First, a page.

The Golden Spike: Linking America's Coasts
Tourists look startled as this behemoth locomotive pulls out of the engine house at the Golden Spike National Historic Site as it does every day, all summer long. I stand high in the cockpit of the Jupiter, an exact replica of the original engine that first sent a plume of steam up here a hundred-thirty years ago.
Engineer Bob Dowtey looks like a nineteenth century railroad man, sporting striped overalls, a matching cap and a prodigious white mustache. He fires her up, as steam pushes this cast iron dinosaur into the morning sunlight.
Pride swells as Dowtey tells me about his long-term love affair with the Jupiter. He helped build her 20 years ago and he's runs her ever since, keeping the brass bell polished, every fitting greased and all the gauges and levers in tip-top shape. We're chugging down the track towards the exact spot where, over a century ago, the rail was joined, linking the continent forever.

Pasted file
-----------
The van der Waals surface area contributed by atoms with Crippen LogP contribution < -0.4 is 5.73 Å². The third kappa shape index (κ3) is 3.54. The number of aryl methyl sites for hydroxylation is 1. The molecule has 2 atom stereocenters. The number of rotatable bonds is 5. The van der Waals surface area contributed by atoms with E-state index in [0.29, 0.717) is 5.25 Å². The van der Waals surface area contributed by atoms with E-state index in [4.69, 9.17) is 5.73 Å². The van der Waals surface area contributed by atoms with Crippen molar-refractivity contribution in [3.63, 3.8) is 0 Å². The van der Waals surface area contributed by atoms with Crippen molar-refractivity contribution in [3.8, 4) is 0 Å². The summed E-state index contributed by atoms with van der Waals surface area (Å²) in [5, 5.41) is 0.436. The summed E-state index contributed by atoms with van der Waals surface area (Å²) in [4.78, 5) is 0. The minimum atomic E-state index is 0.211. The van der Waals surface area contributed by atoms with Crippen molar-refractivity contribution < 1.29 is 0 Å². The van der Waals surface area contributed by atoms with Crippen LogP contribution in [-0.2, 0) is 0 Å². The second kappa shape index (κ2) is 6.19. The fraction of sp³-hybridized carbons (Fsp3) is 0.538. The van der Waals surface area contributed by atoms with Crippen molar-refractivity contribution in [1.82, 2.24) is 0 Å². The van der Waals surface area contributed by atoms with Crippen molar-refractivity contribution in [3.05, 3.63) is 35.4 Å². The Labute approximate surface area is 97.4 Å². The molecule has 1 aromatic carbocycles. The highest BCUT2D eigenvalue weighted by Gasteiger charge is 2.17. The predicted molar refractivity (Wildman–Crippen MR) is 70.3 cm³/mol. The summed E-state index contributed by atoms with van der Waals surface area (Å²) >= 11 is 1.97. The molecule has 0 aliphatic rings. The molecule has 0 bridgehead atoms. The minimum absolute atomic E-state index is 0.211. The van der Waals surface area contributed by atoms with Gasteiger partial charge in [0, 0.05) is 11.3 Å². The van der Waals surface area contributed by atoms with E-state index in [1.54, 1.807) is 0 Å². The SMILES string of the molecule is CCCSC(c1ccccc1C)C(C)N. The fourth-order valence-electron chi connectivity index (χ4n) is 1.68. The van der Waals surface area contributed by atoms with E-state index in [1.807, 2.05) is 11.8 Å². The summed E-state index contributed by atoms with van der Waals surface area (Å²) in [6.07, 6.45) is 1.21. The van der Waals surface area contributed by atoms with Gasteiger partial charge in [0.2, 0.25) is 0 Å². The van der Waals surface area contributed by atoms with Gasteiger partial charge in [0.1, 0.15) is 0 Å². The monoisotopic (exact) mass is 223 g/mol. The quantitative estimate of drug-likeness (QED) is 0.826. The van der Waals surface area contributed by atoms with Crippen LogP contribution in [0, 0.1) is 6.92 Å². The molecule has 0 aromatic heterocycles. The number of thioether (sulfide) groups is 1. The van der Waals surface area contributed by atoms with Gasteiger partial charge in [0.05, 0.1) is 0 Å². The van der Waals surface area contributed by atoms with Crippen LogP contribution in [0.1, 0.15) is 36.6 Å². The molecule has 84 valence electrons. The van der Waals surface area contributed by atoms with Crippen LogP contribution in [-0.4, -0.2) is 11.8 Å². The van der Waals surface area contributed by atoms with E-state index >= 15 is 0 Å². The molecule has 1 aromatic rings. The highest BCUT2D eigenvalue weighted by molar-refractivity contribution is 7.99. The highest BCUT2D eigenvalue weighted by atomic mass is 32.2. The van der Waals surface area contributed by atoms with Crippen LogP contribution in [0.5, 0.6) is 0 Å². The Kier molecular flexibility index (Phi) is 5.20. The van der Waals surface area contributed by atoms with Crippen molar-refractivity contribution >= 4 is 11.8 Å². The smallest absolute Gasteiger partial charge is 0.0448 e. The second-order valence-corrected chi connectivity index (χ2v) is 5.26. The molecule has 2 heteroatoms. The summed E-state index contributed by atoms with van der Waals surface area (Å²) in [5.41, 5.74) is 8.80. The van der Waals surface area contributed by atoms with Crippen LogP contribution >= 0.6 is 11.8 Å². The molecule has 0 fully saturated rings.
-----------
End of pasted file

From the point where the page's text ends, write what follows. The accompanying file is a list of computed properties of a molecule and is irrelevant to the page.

But in order to run they needed good track and in the 1860's that was not so easy. In fact, it's incredible, the engineering, the Chinese laborers it took to lay track over the sheer granite walls of the Sierras, the range that separates Nevada and California.
In fact, often a days progress was measured in inches and lives lost. In the end, 1775 miles of track were laid connecting Sacramento with St. Louis and the east. This is the place they met and the echoes of their cheers still linger."
A small group of tourists and re-enactors greets the Jupiter and its counterpart from the east, the 119, as they meet, nose to nose, just as they did so many years ago. Men in tall hats and frock coats relive the ceremony and a burly fellow drives that final golden spike.
The joining of our nation by rail is arguably the most important event in American travel. Consider this: the journey from coast to coast was cut from 6 months...with 10 percent of travelers losing their lives...to a 6 day and 22 minute trip.
From the Open Road, I'm Hal Cannon for the Savvy Traveler.
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